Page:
In recent years the impact of ever-increasing numbers of refugees on the resources of the host countries has become a global concern. Health personnel face unanticipated demands complicated by different cultural, ethnic and religious factors and an unfamiliar disease panorama. Sweden today has around 1 million immigrants, 15% of the population. The aim of this thesis was to describe oral status with respect to caries and periodontal conditions, to analyse the need for dental treatment, to evaluate the effect of a preventive dental health programme, to study attitudes and knowledge of preventive dentistry and to describe and analyse utilization of dental services by different groups of adult refugees in Sweden. Three different methods were used: a descriptive clinical survey of a random sample of 193 Chilean and 92 Polish refugees, an experimental survey of a random sample of 159 Chilean refugees and a register survey, using national health statistics, consisting of a random sample of 2,489 refugees arriving in Sweden 1975-1985. The Chilean and Polish refugees had markedly poorer oral status than corresponding Swedish population groups. No association could be found between oral health or estimated treatment need and the length of time in Sweden. The simplified preventive program in the form of group discussion had a lasting effect on improved periodontal conditions and also improved knowledge of dental health care in the group of Chilean refugees. The register survey showed a generally low utilization of dental services but a high dental consumption among adult refugees in Sweden. The total treatment time for a course of treatment showed no marked decrease with subsequent courses of treatment. Immigration may have a profound effect on oral health care needs in a given population by introducing undetermined accumulated needs for oral care, and by stimulating changes in attitudes to and preferences in oral health and care.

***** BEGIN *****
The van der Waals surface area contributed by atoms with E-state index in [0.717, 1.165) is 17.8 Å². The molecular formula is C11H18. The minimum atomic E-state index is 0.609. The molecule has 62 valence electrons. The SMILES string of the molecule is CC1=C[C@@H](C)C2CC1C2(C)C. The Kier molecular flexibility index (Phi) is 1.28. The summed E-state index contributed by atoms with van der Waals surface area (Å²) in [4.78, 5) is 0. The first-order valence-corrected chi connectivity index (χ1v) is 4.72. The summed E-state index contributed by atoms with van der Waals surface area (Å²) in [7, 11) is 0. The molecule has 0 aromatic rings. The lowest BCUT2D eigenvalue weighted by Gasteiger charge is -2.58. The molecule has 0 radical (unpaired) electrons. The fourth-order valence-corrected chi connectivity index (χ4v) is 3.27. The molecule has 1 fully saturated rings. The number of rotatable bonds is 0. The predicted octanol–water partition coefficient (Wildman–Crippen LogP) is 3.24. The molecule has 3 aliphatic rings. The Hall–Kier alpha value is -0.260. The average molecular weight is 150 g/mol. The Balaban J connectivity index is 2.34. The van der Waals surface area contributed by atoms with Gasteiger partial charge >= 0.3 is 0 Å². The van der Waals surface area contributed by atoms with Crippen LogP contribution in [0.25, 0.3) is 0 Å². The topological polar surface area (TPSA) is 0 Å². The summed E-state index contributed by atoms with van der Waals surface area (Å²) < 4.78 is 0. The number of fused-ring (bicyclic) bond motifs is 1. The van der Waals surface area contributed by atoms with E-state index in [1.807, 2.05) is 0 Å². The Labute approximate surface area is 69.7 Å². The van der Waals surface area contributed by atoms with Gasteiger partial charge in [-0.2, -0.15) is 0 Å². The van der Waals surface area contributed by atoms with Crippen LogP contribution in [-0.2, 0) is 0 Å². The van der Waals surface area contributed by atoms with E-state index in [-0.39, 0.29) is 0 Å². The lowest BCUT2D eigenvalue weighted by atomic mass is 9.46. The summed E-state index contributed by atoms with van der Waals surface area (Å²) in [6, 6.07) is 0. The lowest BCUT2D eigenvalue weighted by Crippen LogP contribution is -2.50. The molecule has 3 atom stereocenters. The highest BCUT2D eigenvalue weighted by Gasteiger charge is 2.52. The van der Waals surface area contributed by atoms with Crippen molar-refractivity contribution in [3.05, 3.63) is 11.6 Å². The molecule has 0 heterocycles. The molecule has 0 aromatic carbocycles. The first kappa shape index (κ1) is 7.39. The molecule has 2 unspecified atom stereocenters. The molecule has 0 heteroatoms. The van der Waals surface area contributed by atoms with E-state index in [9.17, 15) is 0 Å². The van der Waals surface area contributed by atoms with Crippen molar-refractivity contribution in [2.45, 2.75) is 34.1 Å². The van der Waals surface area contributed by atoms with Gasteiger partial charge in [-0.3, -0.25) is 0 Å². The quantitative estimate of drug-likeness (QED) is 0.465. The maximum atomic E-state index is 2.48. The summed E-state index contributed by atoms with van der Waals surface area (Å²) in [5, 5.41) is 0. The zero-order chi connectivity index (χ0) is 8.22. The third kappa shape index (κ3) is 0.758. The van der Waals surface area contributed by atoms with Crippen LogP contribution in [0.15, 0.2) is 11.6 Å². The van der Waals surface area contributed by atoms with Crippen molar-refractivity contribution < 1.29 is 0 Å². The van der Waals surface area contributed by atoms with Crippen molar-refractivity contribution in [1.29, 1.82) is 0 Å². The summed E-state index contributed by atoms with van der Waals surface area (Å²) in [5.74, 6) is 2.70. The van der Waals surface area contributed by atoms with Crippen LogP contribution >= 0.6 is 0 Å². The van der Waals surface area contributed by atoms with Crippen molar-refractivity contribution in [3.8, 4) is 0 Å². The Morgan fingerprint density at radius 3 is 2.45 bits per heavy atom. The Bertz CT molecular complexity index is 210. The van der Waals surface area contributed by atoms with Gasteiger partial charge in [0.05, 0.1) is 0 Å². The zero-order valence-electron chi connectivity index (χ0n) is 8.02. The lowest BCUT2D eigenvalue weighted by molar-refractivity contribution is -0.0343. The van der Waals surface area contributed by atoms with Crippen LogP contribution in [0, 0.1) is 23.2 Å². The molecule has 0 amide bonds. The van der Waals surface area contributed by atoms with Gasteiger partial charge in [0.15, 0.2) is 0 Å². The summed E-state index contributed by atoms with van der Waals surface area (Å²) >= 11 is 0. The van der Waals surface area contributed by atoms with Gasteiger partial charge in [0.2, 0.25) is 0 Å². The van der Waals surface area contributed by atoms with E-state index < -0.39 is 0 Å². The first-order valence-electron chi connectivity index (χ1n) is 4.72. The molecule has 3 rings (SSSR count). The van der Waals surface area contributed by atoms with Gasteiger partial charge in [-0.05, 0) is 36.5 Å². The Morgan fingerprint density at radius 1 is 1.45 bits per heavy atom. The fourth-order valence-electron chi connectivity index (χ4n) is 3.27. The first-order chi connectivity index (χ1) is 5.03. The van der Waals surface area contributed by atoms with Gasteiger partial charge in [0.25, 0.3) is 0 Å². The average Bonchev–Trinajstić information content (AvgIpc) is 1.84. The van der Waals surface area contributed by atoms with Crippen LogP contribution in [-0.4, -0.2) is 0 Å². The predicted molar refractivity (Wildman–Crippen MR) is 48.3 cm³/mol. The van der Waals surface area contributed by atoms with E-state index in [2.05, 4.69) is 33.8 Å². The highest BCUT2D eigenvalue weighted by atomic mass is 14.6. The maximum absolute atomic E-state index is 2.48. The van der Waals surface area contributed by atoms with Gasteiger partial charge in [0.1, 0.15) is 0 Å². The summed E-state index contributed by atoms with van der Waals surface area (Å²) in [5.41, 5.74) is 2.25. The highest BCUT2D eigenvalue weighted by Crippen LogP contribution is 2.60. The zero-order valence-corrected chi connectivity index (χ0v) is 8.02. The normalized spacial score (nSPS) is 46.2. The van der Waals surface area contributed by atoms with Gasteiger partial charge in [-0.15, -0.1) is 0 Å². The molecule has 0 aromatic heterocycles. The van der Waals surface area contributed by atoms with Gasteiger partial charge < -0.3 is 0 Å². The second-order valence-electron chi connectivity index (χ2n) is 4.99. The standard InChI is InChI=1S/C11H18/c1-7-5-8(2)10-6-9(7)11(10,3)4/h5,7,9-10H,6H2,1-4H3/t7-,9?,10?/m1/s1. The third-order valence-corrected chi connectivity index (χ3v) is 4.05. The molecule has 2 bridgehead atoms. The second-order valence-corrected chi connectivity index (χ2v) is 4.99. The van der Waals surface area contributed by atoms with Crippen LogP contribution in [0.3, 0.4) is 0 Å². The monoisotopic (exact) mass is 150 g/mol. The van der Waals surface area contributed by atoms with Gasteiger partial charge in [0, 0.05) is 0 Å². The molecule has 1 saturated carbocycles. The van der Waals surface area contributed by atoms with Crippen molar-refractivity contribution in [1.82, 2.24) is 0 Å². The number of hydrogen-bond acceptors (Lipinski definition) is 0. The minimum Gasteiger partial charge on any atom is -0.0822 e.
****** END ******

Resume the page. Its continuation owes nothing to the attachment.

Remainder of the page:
The aim of the present study was to compare data on dental care habits and knowledge of oral health in four cross-sectional epidemiological studies carried out in 1973,1983,1993, and 2003. The 1973 study constituted a random sample of 1,000 individuals evenly distributed in the age groups 3, 5, 10, 15, 20, 30, 40, 50, 60, and 70 years. The same age groups with addition of a group of 80-year-olds were included in the 1983, 1993 and 2003 studies, which comprised 1,104, 1,078, and 987 individuals, respectively. A questionnaire about dental care habits and knowledge of oral health was used in connection with a clinical and radiographic examination. The same questions were used in all the four studies. An addition to the 1993 and 2003 investigations were questions concerning ethnic background. In 2003 approximately 90-95 per cent of all individuals were visiting the dentist on a regular basis every or every second year. The 30- and 40-yea r-olds, however, did not visit a dentist as regularly in 2003 as in 1993. In these age groups 21-24 per cent of the individuals, respectively, reported that they had not visited a dentist in the last 2 years. Almost all children 3-15 years old received their dental care within the Public Dental Service (PDS). During the period 1973-2003 an increase in percentage of individuals aged 20-50 years treated by the PDS was seen compared to private practice, while among 60-80 year-olds there were only minor changes. Most so-year-olds and older received their dental care by private practitioners. About 70-80 per cent of all adults in 2003 were enrolled in a recall system on the dentist's initiative while in 1973 most appointments were based on the patient's own initiative. The number of individuals who were frightened, 5-17 per cent, or felt discomfort at the prospect of an appointment with the dentist was more or less the same during the whole period. The knowledge of the etiology of dental diseases did not changed much between 1973 and 2003. The frequency of toothbrushing increased since 1973 and in 2003 more than 90 per cent of all individuals brushed their teeth twice or once a day. The use of dental floss and toothpicks decreased in 2003 compared to 1983 and 1993. Almost all individuals in 2003 used fluoride toothpaste. It was obvious that the dental team constituted the main source of dental health information. For the age groups 20 and 30 years information from friends and relatives was also important. In the age groups 3-20 years up to 45 per cent of the individuals were consuming soft drinks every day or several times a week.